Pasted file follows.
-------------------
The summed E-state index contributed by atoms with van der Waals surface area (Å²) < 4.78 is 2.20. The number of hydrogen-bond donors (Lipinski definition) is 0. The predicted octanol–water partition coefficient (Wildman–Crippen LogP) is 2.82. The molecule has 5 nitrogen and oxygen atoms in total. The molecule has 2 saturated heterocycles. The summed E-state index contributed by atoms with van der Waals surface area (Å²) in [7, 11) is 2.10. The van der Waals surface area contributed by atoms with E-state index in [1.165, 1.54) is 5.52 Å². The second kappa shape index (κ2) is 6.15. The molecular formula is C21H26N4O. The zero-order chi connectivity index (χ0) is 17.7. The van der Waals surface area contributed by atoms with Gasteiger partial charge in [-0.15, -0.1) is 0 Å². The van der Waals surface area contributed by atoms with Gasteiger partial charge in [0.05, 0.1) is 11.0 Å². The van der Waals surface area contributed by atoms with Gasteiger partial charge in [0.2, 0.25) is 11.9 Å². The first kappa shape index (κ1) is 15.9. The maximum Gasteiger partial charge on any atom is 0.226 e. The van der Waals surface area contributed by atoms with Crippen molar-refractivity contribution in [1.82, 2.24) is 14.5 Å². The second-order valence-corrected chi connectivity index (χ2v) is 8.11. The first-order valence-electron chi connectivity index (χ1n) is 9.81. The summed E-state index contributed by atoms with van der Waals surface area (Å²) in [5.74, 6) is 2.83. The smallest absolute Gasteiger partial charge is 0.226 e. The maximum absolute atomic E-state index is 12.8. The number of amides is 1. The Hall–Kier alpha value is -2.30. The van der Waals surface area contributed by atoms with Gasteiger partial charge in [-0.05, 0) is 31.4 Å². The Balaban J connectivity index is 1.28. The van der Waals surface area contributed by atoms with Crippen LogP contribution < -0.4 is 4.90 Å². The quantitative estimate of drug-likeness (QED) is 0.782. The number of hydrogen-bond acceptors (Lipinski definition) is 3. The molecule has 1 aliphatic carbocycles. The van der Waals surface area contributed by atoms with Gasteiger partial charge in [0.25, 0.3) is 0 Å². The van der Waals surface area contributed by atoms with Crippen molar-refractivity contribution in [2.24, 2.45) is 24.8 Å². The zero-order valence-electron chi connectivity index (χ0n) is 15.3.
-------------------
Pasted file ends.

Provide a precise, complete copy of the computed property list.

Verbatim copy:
The summed E-state index contributed by atoms with van der Waals surface area (Å²) < 4.78 is 2.20. The number of hydrogen-bond donors (Lipinski definition) is 0. The predicted octanol–water partition coefficient (Wildman–Crippen LogP) is 2.82. The molecule has 5 nitrogen and oxygen atoms in total. The molecule has 2 saturated heterocycles. The summed E-state index contributed by atoms with van der Waals surface area (Å²) in [7, 11) is 2.10. The van der Waals surface area contributed by atoms with E-state index in [1.165, 1.54) is 5.52 Å². The second kappa shape index (κ2) is 6.15. The molecular formula is C21H26N4O. The zero-order chi connectivity index (χ0) is 17.7. The van der Waals surface area contributed by atoms with Gasteiger partial charge in [-0.15, -0.1) is 0 Å². The van der Waals surface area contributed by atoms with Gasteiger partial charge in [0.05, 0.1) is 11.0 Å². The van der Waals surface area contributed by atoms with Gasteiger partial charge in [0.2, 0.25) is 11.9 Å². The first kappa shape index (κ1) is 15.9. The maximum Gasteiger partial charge on any atom is 0.226 e. The van der Waals surface area contributed by atoms with Crippen molar-refractivity contribution in [1.82, 2.24) is 14.5 Å². The second-order valence-corrected chi connectivity index (χ2v) is 8.11. The first-order valence-electron chi connectivity index (χ1n) is 9.81. The summed E-state index contributed by atoms with van der Waals surface area (Å²) in [5.74, 6) is 2.83. The smallest absolute Gasteiger partial charge is 0.226 e. The maximum absolute atomic E-state index is 12.8. The number of amides is 1. The Hall–Kier alpha value is -2.30. The van der Waals surface area contributed by atoms with Gasteiger partial charge in [-0.05, 0) is 31.4 Å². The Balaban J connectivity index is 1.28. The van der Waals surface area contributed by atoms with Crippen LogP contribution < -0.4 is 4.90 Å². The quantitative estimate of drug-likeness (QED) is 0.782. The number of hydrogen-bond acceptors (Lipinski definition) is 3. The molecule has 1 aliphatic carbocycles. The van der Waals surface area contributed by atoms with Gasteiger partial charge in [0.25, 0.3) is 0 Å². The van der Waals surface area contributed by atoms with Crippen molar-refractivity contribution in [2.24, 2.45) is 24.8 Å². The zero-order valence-electron chi connectivity index (χ0n) is 15.3.